Fresh fears as container ship, MAERSK CARDIFF was on Wednesday night, January 13th attacked in Port Harcourt’s Southwest, at around 20.00 UTC, showing that Nigerian waters are still porous.

The ship was en route from Tema Port in Ghana, even though the port of destination was yet to be known.

Unverified reports revealed that the vessel gallantly took evasive action, fought off the pirates and continued its journey when it was first attacked.

But the dreaded pirates later regrouped, mobilized and again attacked the vessel at 0000 UTC Jan 14, and this time around, probably boarded it.

“She was probably, boarded”, a report by Fleetmon indicated of the second attack, adding that as at 0230 UTC Jan 14, the MAERSK CARDIFF was already drifting near the attack site with Nigerian security boat at her side.

It was further learnt that the Automatic Identification System (AIS) was still on.

In the meantime, the International Chamber of Commerce’s International Maritime Bureau (IMB)’s annual piracy report recorded an increase of piracy and armed robbery incidents in 2020, even as it specifically noted Incidents rise in the Gulf of Guinea.

The report indicated that In 2020, IMB’s Piracy Reporting Centre (PRC) received 195 incidents of piracy and armed robbery against ships worldwide, in comparison to 162 in 2019.

The incidents included three hijacked vessels, 11 vessels fired upon, 20 attempted attacks, and 161 vessels boarded. The rise is attributed to an increase of piracy and armed robbery reported within the Gulf of Guinea as well as increased armed robbery activity in the Singapore Straits.

Globally, 135 crew were kidnapped from their vessels in 2020, with the Gulf of Guinea accounting for over 95% of crew numbers kidnapped. A record 130 crew members were kidnapped in 22 separate incidents. Since 2019, the Gulf of Guinea has experienced an unprecedented rise in the number of multiple crew kidnappings. In the last quarter of 2019 alone, the Gulf of Guinea recorded 39 crew kidnapped in two separate incidents.

“Incidents in the Gulf of Guinea are particularly dangerous as over 80% of attackers were armed with guns”, according to the latest IMB figures. All three vessel hijackings and nine of the 11 vessels fired upon in 2020 related to this region. Crew kidnappings were reported in 25% of vessel attacks in the Gulf of Guinea – more than any other region in the world.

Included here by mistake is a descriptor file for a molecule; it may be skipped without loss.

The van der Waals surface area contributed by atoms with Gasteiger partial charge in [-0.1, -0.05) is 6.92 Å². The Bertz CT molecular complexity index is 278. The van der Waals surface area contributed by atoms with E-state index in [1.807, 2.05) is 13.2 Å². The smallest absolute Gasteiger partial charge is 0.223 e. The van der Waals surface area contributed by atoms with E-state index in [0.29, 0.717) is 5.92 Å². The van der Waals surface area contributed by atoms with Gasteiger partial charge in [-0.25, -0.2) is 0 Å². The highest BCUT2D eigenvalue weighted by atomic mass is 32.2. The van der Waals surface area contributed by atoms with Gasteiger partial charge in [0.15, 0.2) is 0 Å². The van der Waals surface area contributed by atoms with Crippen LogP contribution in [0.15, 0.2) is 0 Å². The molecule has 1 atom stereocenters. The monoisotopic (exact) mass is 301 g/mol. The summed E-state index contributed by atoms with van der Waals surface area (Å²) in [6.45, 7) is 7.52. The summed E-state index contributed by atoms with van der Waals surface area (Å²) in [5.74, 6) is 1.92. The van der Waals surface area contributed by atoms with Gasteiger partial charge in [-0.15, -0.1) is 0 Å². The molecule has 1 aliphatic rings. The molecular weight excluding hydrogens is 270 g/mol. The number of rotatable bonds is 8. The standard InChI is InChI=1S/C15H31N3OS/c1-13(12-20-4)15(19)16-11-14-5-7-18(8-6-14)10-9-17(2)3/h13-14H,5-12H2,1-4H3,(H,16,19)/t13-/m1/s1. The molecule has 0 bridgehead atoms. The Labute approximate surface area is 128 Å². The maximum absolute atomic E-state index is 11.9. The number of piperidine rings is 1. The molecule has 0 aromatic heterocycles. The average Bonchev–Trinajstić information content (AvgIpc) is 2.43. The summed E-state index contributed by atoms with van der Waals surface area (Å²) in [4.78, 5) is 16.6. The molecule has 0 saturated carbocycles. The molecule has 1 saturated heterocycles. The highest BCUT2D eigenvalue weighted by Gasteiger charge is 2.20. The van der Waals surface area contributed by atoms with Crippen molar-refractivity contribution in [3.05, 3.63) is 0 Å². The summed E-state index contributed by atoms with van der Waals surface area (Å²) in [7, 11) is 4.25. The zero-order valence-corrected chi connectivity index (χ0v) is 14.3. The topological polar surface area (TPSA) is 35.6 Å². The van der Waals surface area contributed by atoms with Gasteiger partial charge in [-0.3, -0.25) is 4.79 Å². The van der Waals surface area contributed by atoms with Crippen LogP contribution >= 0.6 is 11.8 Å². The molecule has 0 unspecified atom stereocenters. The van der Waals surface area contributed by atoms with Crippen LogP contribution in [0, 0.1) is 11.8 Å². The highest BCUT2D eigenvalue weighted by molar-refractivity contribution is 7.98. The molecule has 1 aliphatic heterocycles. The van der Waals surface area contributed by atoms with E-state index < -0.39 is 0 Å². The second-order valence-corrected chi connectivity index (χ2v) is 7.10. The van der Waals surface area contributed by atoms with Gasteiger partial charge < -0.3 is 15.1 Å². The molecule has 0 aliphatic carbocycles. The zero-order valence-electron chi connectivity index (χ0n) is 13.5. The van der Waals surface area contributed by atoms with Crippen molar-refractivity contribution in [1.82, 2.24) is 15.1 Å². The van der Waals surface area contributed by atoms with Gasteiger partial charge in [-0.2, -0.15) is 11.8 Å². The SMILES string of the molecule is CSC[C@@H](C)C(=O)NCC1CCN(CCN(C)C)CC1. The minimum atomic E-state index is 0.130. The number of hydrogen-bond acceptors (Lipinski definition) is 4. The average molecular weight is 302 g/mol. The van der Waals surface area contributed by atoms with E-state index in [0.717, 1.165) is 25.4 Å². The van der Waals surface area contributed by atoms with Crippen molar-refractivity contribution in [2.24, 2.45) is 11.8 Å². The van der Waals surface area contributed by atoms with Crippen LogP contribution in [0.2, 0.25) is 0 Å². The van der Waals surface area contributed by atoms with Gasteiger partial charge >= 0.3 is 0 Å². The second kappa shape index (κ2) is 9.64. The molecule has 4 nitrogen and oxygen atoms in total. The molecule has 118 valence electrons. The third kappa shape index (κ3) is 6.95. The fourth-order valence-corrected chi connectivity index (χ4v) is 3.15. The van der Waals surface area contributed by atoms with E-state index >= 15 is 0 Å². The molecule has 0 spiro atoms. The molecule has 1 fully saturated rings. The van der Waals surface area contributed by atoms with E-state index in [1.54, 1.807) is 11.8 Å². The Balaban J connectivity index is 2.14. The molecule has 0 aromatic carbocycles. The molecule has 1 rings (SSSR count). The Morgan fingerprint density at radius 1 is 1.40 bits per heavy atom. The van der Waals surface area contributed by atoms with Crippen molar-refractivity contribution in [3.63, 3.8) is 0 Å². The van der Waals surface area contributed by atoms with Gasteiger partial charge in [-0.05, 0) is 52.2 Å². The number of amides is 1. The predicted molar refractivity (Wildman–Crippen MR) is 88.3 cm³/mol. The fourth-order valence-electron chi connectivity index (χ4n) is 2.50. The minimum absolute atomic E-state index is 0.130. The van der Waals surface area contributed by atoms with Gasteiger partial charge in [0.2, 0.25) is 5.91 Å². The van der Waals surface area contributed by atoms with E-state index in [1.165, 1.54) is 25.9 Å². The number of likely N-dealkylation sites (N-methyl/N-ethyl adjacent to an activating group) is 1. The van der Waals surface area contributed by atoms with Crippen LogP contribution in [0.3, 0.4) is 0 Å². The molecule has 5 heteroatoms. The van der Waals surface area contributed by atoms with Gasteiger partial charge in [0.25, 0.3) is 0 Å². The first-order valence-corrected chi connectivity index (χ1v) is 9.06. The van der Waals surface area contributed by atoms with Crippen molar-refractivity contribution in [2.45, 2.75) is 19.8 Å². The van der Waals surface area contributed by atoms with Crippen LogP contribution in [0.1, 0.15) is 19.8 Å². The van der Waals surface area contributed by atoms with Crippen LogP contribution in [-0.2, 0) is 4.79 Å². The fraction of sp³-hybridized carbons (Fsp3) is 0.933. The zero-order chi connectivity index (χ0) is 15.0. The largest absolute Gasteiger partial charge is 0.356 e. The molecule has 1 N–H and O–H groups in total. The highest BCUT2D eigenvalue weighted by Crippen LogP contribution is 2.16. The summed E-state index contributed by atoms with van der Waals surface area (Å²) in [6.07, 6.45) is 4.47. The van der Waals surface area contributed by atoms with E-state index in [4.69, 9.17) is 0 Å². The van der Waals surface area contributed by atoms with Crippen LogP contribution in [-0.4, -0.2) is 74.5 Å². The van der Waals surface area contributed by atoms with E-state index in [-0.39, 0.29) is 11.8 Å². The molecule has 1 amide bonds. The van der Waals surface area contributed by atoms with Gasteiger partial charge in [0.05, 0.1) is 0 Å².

Once kidnapped, the crew are removed from their vessel and can be held onshore until their release is negotiated. The furthest crew kidnapping in 2020 occurred almost 200 nautical miles (NM) from land with the average kidnapping incident taking place over 60NM from land, according to IMB.

The rise in kidnapping incidents further away from shorelines demonstrates the increasing capabilities of pirates in the Gulf of Guinea. Given these developments, IMB advises vessels in the region to remain at least 250 NM from the coast at all times, or until the vessel can transit to commence cargo operations at a berth or safe anchorage.

“The latest statistics confirm the increased capabilities of pirates in the Gulf of Guinea with more and more attacks taking place further from the coast. This is a worrying trend that can only be resolved through increased information exchange and coordination between vessels, reporting and response agencies in the Gulf of Guinea Region.

“Despite prompt action by navies in the region, there remains an urgent need to address this crime, which continues to have a direct impact on the safety and security of innocent seafarers,” said Michael Howlett, Director of the ICC International Maritime Bureau.

LEAVE A REPLY